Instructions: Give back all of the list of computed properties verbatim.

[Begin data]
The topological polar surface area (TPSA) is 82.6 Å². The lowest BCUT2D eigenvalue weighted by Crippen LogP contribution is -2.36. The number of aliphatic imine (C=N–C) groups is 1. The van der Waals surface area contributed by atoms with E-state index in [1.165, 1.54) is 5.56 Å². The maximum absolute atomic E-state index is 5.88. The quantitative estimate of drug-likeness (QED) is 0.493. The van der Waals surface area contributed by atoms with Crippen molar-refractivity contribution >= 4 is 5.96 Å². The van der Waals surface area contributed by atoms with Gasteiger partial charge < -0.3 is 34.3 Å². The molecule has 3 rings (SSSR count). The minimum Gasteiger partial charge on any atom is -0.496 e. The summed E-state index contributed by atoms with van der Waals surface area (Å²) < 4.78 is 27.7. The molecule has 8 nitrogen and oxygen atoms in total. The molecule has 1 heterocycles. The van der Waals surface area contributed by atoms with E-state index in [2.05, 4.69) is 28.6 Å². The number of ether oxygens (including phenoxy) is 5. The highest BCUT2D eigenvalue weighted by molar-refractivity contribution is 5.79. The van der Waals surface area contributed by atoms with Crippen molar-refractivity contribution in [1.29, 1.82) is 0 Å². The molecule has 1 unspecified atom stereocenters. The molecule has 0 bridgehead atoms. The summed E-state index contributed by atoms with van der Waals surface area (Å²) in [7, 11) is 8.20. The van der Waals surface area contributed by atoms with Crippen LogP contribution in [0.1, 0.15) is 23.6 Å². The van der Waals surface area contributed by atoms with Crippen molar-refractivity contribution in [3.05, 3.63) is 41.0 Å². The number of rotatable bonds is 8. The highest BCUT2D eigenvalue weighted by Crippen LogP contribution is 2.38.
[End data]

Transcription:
The topological polar surface area (TPSA) is 82.6 Å². The lowest BCUT2D eigenvalue weighted by Crippen LogP contribution is -2.36. The number of aliphatic imine (C=N–C) groups is 1. The van der Waals surface area contributed by atoms with E-state index in [1.165, 1.54) is 5.56 Å². The maximum absolute atomic E-state index is 5.88. The quantitative estimate of drug-likeness (QED) is 0.493. The van der Waals surface area contributed by atoms with Crippen molar-refractivity contribution >= 4 is 5.96 Å². The van der Waals surface area contributed by atoms with Gasteiger partial charge < -0.3 is 34.3 Å². The molecule has 3 rings (SSSR count). The minimum Gasteiger partial charge on any atom is -0.496 e. The summed E-state index contributed by atoms with van der Waals surface area (Å²) < 4.78 is 27.7. The molecule has 8 nitrogen and oxygen atoms in total. The molecule has 1 heterocycles. The van der Waals surface area contributed by atoms with E-state index in [2.05, 4.69) is 28.6 Å². The number of ether oxygens (including phenoxy) is 5. The highest BCUT2D eigenvalue weighted by molar-refractivity contribution is 5.79. The van der Waals surface area contributed by atoms with Crippen molar-refractivity contribution in [1.29, 1.82) is 0 Å². The molecule has 1 unspecified atom stereocenters. The molecule has 0 bridgehead atoms. The summed E-state index contributed by atoms with van der Waals surface area (Å²) in [7, 11) is 8.20. The van der Waals surface area contributed by atoms with Crippen LogP contribution in [0.1, 0.15) is 23.6 Å². The van der Waals surface area contributed by atoms with Crippen molar-refractivity contribution in [3.05, 3.63) is 41.0 Å². The number of rotatable bonds is 8. The highest BCUT2D eigenvalue weighted by Crippen LogP contribution is 2.38.